In a recent report by Rethink Energy, senior analyst Bogdan Avramuta points out that relying on “sustainable aviation fuel” – i.e. jet fuel created from waste – will not achieve the decarbonization goals of the aeronautical industry.
“The 2050 target the industry has set is to halve its emissions from 2005 levels.”
Sustainable Aviation Fuel (SAF) is a direct replacement for Aviation Fuel (Jet A). Think of garbage kerosene. There are nine ways to make SAF, most involving the use of some form of carbon-rich material waste – municipal solid waste, agricultural or forestry waste, cooking oils, animal fats, sugar cane, sugar beets sugar and plants high in saturated fats such as jatropha and camelina.
Sustainable aviation fuel from waste is a possible solution…in theory. “Reports that have examined the global potential of these biofuels indicate approximately 30 EJ – 1 exa-joule = 1 million terajoules – of annual feedstock value of which 43% is straw and 33% forest residues.
“Only about half of that (~15 EJ) would be needed to reach the 100 billion gallon goal, but setting up an industry that collects all of that, then transports it to chemical plants and oil refineries, just hasn’t happened far away, and with no real plan in place, that means no one is really serious about going this route.
“Which means the sustainable aviation fuel industry is just an excuse to keep doing what it’s been doing,” adds Peter White, principal analyst at Rethink Energy and founder of Rethink Research. As per usual.
In the end, planes running on SAF still emit the same amount of carbon dioxide. Given that Airbus and Boeing have predicted that the number of flights and the number of planes will double over the next 30 years, what is the answer? Can we turn to hydrogen or electric windows?
Rethink Energy sees 3 possible scenarios: 1. SAF, 2. More SAF and 3. Hydrogen.
The advantages of hydrogen are that “its mass energy density is three times greater than that of kerosene. The disadvantage is that its volumetric energy density is three times lower.
How do you store volume and manage the particular chemical attributes of hydrogen? Universal Hydrogen aims to have a pressurized tank available for commercial flights in the coming years. Rethink Energy projects that the cost of H2 will be reduced to $1.50 kg by 2030.
Due to the lower mass/energy density (approximately 0.936 MJ/kg or 260 Wh/kg), Rethink Energy expects battery-powered flight to be limited to very small aircraft. Other commentators have named a niche role for small electric planes like Alice to use on short city-to-city flights, much like an Uber for the family.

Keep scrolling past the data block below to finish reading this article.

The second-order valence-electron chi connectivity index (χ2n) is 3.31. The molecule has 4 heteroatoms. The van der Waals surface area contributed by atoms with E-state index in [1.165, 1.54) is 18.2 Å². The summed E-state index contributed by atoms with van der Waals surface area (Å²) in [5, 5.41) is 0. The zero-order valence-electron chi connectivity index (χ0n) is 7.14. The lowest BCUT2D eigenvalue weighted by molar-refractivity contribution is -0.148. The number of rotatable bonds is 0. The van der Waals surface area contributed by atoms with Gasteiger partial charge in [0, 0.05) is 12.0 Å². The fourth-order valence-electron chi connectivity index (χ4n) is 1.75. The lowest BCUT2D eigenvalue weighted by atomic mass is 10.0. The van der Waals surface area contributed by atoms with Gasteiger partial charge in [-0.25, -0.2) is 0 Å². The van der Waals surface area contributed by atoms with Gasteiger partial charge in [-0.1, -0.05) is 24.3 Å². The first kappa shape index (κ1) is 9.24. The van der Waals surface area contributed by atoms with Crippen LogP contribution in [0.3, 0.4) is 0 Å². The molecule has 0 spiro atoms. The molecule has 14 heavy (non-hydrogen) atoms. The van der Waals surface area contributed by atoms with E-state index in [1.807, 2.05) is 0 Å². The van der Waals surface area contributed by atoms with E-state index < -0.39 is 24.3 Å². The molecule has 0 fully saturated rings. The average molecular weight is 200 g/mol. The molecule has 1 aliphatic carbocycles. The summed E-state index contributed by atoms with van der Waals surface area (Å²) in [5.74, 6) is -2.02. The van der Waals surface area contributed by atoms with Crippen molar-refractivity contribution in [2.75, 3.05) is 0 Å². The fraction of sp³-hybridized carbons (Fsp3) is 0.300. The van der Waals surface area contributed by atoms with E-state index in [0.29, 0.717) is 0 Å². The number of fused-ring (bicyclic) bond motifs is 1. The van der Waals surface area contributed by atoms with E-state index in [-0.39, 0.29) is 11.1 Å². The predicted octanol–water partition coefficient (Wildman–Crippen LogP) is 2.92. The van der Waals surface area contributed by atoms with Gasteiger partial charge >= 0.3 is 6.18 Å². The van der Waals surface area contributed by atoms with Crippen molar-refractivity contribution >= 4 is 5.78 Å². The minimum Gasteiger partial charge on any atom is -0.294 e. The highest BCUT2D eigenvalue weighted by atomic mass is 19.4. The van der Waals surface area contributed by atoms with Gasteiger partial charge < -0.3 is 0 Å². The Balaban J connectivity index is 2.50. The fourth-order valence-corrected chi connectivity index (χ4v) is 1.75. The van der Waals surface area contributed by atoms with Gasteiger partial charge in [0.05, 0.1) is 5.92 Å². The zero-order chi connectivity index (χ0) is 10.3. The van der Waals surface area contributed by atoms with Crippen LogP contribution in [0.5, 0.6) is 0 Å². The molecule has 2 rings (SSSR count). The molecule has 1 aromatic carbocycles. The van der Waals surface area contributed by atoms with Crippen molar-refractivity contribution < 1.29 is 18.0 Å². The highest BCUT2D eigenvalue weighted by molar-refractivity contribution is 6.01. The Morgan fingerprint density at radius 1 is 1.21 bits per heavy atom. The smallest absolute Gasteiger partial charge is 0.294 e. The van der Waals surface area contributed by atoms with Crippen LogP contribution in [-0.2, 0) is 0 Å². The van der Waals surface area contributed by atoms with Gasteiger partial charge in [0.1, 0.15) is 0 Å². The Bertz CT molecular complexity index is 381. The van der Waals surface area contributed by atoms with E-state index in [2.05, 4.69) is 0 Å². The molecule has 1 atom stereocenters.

“There are currently two types of hydrogen aircraft under development: hydrogen electric (H2-El) and hydrogen internal combustion (H2-ICE). … If the hydrogen used is produced with 100% renewable energy, then the emissions “from the well to the awakening” will be truly nil.
Adapting existing engines and aircraft to run on hydrogen means these technologies will come to market faster.
The Zero Emission Aviation Alliance (AZEA) launched in the EU – and including hydrogen pioneers like ZeroAvia and Universal Hydrogen; air operators like EasyJet and WizzAir; engineering giants like Airbus, Rolls-Royce, GE and even Pratt & Whitney – are expected to accelerate the industry’s transition to zero-emission fuels. The EU is expected to introduce regulations to encourage this. A notable favorite is Denmark, which is gearing up for its first zero-emissions commercial flight as early as 2025 – powered by hydrogen fuel cells spinning electric motors.
Rolls Royce, in partnership with Tecnam and Widerøe, plans to have a commercial aircraft in service by 2026. Airbus believes hydrogen is the fuel of the future and has joined the largest infrastructure investment fund in clean hydrogen in the world in 2022.
The majority of flights are less than 2000 km. It is expected that these routes can be served by hydrogen-powered turboprop aircraft. They could just be a bit slower. We have the technology, but the question now is how quickly it can be implemented.
“In a world dictated by stock prices, dividends and shareholder needs, the aviation industry must decide who it wants to please. It’s not too late to turn his back on the bad decisions made so far, but as things stand, the sky is about to fall on his head.
The sky is falling for those who choose profit over the planet.
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